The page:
Canadian Lawyer

March 2021

The most widely read magazine for Canadian lawyers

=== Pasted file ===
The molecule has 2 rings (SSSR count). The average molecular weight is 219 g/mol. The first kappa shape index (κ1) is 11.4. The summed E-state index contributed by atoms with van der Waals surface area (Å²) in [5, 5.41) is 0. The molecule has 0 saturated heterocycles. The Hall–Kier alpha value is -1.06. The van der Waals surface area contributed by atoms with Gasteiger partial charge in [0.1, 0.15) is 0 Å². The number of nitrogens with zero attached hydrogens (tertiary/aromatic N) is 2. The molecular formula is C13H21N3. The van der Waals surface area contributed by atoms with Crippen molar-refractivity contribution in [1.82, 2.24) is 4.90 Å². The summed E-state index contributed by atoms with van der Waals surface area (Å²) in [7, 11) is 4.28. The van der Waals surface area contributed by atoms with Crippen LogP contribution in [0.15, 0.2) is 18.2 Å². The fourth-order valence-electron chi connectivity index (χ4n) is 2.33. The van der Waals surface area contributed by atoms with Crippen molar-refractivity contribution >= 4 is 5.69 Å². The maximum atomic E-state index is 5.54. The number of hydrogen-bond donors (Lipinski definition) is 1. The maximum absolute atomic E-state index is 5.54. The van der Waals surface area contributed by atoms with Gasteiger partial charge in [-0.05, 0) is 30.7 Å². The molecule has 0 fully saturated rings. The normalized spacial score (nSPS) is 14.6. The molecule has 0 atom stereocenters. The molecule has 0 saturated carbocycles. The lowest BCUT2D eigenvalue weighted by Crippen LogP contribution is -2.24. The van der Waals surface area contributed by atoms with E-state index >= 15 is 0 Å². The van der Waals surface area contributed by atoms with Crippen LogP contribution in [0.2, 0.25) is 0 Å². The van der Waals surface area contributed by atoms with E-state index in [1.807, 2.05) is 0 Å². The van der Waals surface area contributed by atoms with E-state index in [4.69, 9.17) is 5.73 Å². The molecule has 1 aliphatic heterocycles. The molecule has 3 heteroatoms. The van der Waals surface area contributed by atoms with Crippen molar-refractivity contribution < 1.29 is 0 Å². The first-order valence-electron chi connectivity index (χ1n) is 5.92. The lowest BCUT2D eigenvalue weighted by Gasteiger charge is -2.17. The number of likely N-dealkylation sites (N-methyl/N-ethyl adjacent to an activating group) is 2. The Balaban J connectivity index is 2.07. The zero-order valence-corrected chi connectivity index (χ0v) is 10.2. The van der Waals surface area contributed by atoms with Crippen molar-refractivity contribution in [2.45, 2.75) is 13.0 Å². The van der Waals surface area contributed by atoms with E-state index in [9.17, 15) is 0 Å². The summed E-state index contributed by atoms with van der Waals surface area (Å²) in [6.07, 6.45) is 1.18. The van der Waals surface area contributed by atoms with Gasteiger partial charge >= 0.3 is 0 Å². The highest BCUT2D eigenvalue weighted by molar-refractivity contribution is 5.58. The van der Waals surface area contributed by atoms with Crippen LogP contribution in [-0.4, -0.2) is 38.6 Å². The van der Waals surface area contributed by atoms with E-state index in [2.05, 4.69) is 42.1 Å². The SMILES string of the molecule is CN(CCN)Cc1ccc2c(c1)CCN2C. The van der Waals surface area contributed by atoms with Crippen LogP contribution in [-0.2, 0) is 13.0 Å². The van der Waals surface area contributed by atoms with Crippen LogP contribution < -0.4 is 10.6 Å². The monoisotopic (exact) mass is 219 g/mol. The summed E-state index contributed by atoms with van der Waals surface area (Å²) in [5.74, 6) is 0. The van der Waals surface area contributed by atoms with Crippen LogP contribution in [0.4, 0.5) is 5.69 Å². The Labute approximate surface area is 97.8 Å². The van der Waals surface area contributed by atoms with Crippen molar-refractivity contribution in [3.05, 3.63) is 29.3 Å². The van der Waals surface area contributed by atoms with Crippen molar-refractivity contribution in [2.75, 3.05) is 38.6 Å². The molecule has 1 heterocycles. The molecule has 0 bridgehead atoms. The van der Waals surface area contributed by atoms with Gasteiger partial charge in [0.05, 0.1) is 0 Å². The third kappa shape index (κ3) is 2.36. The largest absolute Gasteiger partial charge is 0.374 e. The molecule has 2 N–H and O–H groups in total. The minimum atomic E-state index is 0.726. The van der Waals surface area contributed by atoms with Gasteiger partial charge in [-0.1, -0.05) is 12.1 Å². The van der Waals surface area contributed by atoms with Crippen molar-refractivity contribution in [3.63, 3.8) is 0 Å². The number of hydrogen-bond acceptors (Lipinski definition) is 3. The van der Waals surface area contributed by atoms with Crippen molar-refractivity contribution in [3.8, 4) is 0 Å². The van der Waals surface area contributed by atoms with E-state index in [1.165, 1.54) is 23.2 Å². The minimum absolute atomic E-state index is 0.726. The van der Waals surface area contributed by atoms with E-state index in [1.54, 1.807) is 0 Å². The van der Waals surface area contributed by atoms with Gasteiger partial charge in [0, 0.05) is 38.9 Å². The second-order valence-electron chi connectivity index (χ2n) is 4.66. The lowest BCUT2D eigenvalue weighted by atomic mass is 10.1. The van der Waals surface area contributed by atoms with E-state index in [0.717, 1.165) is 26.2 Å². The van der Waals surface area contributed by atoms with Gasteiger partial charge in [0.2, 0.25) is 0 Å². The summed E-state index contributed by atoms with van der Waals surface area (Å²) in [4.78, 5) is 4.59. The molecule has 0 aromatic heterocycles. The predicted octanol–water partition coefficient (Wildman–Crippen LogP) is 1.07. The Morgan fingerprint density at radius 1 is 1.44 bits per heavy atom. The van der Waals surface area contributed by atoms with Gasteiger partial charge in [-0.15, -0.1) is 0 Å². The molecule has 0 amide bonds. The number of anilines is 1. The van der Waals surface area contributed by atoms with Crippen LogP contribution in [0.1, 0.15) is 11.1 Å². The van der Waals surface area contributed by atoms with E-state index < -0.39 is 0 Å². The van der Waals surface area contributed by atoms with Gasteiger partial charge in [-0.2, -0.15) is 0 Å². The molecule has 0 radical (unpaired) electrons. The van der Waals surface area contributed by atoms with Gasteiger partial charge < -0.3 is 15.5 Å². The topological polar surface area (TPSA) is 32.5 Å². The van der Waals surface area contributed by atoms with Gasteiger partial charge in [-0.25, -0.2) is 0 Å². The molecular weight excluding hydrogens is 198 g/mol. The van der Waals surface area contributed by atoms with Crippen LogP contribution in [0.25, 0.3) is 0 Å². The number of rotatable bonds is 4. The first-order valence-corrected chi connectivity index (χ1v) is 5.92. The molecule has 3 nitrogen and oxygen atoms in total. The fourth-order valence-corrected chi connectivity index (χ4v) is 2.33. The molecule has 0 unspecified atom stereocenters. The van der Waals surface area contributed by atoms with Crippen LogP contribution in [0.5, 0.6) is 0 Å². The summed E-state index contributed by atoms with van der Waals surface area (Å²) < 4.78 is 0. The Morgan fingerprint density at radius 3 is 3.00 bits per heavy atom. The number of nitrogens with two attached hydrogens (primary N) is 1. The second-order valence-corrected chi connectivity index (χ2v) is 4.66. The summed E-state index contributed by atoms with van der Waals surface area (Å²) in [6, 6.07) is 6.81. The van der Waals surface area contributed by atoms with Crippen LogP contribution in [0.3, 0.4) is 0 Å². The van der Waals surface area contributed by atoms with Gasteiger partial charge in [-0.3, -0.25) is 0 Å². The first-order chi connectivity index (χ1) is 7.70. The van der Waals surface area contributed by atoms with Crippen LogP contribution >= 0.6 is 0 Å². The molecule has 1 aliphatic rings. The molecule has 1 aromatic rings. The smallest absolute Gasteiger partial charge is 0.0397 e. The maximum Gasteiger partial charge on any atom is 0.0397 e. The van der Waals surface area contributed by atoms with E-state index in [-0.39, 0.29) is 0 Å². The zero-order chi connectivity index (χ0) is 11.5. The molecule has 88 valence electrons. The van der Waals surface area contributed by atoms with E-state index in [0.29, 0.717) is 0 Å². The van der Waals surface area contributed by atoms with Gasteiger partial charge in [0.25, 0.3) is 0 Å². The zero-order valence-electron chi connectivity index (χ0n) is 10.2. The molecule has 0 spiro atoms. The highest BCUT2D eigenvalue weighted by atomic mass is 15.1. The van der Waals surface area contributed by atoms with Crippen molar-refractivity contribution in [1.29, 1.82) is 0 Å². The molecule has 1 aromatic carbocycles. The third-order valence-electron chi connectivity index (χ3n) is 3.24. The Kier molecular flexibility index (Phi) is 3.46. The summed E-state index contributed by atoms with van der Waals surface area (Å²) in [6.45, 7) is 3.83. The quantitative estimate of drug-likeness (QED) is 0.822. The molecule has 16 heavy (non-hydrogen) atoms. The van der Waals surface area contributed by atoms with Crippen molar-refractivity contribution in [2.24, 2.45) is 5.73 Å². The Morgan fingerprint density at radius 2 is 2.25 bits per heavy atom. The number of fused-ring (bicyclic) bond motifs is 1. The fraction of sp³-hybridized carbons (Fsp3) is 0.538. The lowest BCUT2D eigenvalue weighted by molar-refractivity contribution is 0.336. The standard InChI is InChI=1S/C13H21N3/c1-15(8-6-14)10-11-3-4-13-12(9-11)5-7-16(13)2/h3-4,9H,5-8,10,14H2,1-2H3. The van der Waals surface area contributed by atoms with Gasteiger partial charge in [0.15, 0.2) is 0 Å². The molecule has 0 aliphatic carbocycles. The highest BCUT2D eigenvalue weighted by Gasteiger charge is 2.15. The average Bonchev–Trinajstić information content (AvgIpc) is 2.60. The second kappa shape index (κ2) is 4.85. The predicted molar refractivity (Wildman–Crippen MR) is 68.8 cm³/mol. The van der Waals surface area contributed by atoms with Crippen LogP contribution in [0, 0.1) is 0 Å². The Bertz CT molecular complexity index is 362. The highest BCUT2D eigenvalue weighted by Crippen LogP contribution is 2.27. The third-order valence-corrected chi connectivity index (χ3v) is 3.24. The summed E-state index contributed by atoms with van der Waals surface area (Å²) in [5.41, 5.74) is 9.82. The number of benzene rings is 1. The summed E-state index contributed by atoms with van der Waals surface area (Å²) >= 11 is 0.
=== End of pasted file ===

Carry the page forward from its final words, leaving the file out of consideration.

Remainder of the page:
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4 www.canadianlawyermag.com UPFRONT NEWS ANALYSIS WITH AN unprecedented rate of medical innovation during the pandemic, regula- tors and tribunals have released expedited processes to help prevent legal decisions from slowing down the COVID-19 response. In normal times, legal determinations for health products could take years, and nowhere has that been more evident than in the trademarks space. "If you file a trademark application, it's not getting examined within two years of filing, which is an exceptionally long period of time," says Mark Evans of Smart & Biggar LLP. Evans says Canada's trademark examination timelines are the worst among major coun- tries in the world. So, when the Canadian Intellectual Prop- erty Office announced an expedited trade- mark examinations process in December for goods or services used to prevent or treat COVID-19, it was welcome news. In fact, with paper filing and in-person proceedings grinding to a halt in March, and a new trademark act in 2019, trademark deter- minations were even slower than usual in the spring of 2020, says Sanjukta Tole, a trade- mark lawyer at Marks & Clerk Law LLP. "It's caused a severe backlog at the trade- marks office. Because they were at least until very recently operating largely in paper," says Tole. Tole, like Evans, welcomes the expedited process, but she wonders how fast these new determinations will be. "Are we going from a current 24- or 26-month delay to 12 months? Or are we going to be examined within two months?" asks Tole. Evans also says that, while this expedited process "serves as an admirable public goal," its application is "relatively narrow." For regulatory approvals, IP lawyer Kamleh Nicola says Health Canada has done a "tremendous job" at being agile and innova- tive and responding to what industry needs to get products to the medical field. Nicola, who does patent litigation and health regulatory work for the pharmaceut- ical industry at Baker McKenzie in Toronto, points to Health Canada's recent interim order to expedite the review process for drug applications submitted for authorization. This allowed companies to file data on a rolling basis instead of sending it all at once, and it was widely credited with helping COVID vaccines get to market so quickly. "That has been a tremendous success story for Canada," says Nicola, "seeing just how Health Canada, which has always trad- itionally been seen as this big, slow-moving iceberg, actually pivoted and exhibited great agility through a huge time of need." Nicola, who does not do patent applications but litigates patent disputes, says "there hasn't been the same degree of agility" on the patent protection side. CIPO's response on patent "That has been a tremendous success story for Canada, seeing just how Health Canada . . . pivoted and exhibited great agility through a huge time of need." Kamleh Nicola, Baker McKenzie Expediting the COVID response IP lawyers welcome new processes announced by the Canadian Intellectual Property Office and Health Canada to help pandemic-related health products get to market faster, writes Tim Wilbur

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